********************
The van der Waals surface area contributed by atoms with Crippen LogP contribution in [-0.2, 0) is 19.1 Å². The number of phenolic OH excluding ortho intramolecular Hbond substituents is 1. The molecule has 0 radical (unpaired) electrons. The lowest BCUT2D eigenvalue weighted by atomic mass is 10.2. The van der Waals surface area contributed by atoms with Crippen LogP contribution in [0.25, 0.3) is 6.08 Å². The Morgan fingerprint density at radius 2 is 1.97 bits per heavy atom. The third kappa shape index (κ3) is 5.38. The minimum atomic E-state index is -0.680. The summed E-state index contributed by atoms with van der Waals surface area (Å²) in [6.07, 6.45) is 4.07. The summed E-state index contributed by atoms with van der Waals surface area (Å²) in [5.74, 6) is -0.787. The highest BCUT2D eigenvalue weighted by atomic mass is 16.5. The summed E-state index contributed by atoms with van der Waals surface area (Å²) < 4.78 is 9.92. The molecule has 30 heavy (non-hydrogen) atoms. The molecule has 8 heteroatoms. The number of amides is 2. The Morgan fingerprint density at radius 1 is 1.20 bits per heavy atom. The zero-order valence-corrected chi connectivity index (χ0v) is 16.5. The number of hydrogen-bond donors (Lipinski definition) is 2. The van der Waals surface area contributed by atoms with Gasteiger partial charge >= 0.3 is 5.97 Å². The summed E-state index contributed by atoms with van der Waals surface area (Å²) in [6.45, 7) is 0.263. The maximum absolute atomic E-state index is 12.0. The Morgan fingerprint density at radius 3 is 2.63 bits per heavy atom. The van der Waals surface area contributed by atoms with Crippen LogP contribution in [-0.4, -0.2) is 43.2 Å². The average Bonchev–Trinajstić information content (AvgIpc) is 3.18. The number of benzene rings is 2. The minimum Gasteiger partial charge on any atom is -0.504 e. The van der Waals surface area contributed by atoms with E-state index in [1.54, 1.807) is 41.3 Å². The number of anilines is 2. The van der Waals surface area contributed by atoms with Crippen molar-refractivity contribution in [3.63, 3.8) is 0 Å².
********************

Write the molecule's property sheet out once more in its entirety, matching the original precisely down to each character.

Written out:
The van der Waals surface area contributed by atoms with Crippen LogP contribution in [-0.2, 0) is 19.1 Å². The number of phenolic OH excluding ortho intramolecular Hbond substituents is 1. The molecule has 0 radical (unpaired) electrons. The lowest BCUT2D eigenvalue weighted by atomic mass is 10.2. The van der Waals surface area contributed by atoms with Crippen LogP contribution in [0.25, 0.3) is 6.08 Å². The Morgan fingerprint density at radius 2 is 1.97 bits per heavy atom. The third kappa shape index (κ3) is 5.38. The minimum atomic E-state index is -0.680. The summed E-state index contributed by atoms with van der Waals surface area (Å²) in [6.07, 6.45) is 4.07. The summed E-state index contributed by atoms with van der Waals surface area (Å²) in [5.74, 6) is -0.787. The highest BCUT2D eigenvalue weighted by atomic mass is 16.5. The summed E-state index contributed by atoms with van der Waals surface area (Å²) < 4.78 is 9.92. The molecule has 30 heavy (non-hydrogen) atoms. The molecule has 8 heteroatoms. The number of amides is 2. The Morgan fingerprint density at radius 1 is 1.20 bits per heavy atom. The zero-order valence-corrected chi connectivity index (χ0v) is 16.5. The number of hydrogen-bond donors (Lipinski definition) is 2. The van der Waals surface area contributed by atoms with Gasteiger partial charge >= 0.3 is 5.97 Å². The summed E-state index contributed by atoms with van der Waals surface area (Å²) in [6.45, 7) is 0.263. The maximum absolute atomic E-state index is 12.0. The Morgan fingerprint density at radius 3 is 2.63 bits per heavy atom. The van der Waals surface area contributed by atoms with Crippen LogP contribution in [-0.4, -0.2) is 43.2 Å². The average Bonchev–Trinajstić information content (AvgIpc) is 3.18. The number of benzene rings is 2. The minimum Gasteiger partial charge on any atom is -0.504 e. The van der Waals surface area contributed by atoms with E-state index in [1.54, 1.807) is 41.3 Å². The number of anilines is 2. The van der Waals surface area contributed by atoms with Crippen molar-refractivity contribution in [3.63, 3.8) is 0 Å².